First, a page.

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Drink-driving deaths and casualties have flat lined in the UK since 2010 with around 240 deaths and more than 8,000 casualties reported every year.
England and Wales have one of the highest drink drive limits in the world – 80mg alcohol per 100ml blood. Evidence suggests reducing this to 50mg/100ml will reduce drink-driving, saving at least 25 lives and 95 serious casualties each year.
Despite this, Government maintain ‘rigorous enforcement’ of the current limit alone will better address this problem.
This position is questionable in light of this report’s findings, which suggest enforcement activity has fallen over the last five years. FOI requests and published data from police forces in England reveal:
- The number of dedicated Roads Policing Officers reduced by 27% between 2011/12 and 2015/16.b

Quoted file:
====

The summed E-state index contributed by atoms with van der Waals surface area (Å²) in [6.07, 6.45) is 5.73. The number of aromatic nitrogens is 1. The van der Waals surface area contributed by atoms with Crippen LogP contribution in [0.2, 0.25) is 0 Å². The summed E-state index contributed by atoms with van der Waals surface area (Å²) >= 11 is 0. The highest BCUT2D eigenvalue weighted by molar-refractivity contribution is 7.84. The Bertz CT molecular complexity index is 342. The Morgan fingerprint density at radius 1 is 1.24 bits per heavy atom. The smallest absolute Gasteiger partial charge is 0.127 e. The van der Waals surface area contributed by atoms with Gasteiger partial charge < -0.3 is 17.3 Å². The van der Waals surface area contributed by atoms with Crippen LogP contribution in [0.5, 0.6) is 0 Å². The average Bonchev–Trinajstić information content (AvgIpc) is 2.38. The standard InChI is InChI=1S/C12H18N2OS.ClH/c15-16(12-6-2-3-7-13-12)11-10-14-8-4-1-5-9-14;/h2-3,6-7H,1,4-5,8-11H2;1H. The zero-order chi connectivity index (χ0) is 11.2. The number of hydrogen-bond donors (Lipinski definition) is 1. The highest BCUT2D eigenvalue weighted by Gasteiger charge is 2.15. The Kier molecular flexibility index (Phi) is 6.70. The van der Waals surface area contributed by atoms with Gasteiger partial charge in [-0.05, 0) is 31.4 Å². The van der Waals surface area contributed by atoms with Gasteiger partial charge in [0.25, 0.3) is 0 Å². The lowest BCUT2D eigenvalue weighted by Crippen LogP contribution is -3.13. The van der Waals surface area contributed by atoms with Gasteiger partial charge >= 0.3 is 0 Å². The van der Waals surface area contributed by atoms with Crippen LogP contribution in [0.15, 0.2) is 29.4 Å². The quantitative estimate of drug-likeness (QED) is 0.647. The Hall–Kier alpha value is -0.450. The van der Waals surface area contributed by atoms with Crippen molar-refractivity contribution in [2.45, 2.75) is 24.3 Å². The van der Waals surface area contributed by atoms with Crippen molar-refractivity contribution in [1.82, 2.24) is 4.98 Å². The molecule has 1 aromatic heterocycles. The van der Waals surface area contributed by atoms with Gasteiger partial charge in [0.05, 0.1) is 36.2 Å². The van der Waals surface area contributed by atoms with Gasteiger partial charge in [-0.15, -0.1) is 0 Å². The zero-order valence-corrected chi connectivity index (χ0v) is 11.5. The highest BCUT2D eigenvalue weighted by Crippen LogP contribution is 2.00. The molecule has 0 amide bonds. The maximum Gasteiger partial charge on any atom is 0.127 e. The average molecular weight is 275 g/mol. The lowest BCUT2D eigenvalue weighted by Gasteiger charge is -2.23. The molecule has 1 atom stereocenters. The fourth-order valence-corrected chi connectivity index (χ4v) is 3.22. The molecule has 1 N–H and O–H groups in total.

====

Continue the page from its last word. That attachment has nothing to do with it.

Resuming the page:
- The average roads policing budget for forces steadily declined since 2011/12, from £5.3m to £4.35m in 2015/16, a 17.9% (or £0.95m) loss per force.
- There were 25% fewer breath tests in 2015 than in 2011 – a drop of 149,677 breath tests. d If breath testing had been maintained at 2011 levels, there would have been 260,681 more breath tests performed during this period.
While it is clear that a lower limit alone is not an alternative to enforcement, the evidence is clear – a 50mg/100ml limit will save more lives and prevent more causalities than one of 80mg/100ml, with the same levels of enforcement. At a time when police budgets are stretched, frontline officers find themselves performing duties of other services, and forces are asked to do more with less, lowering the drink drive limit offers a cost-effective, compassionate step the UK Government can take to protect the public and relieve pressure on their increasingly embattled forces.
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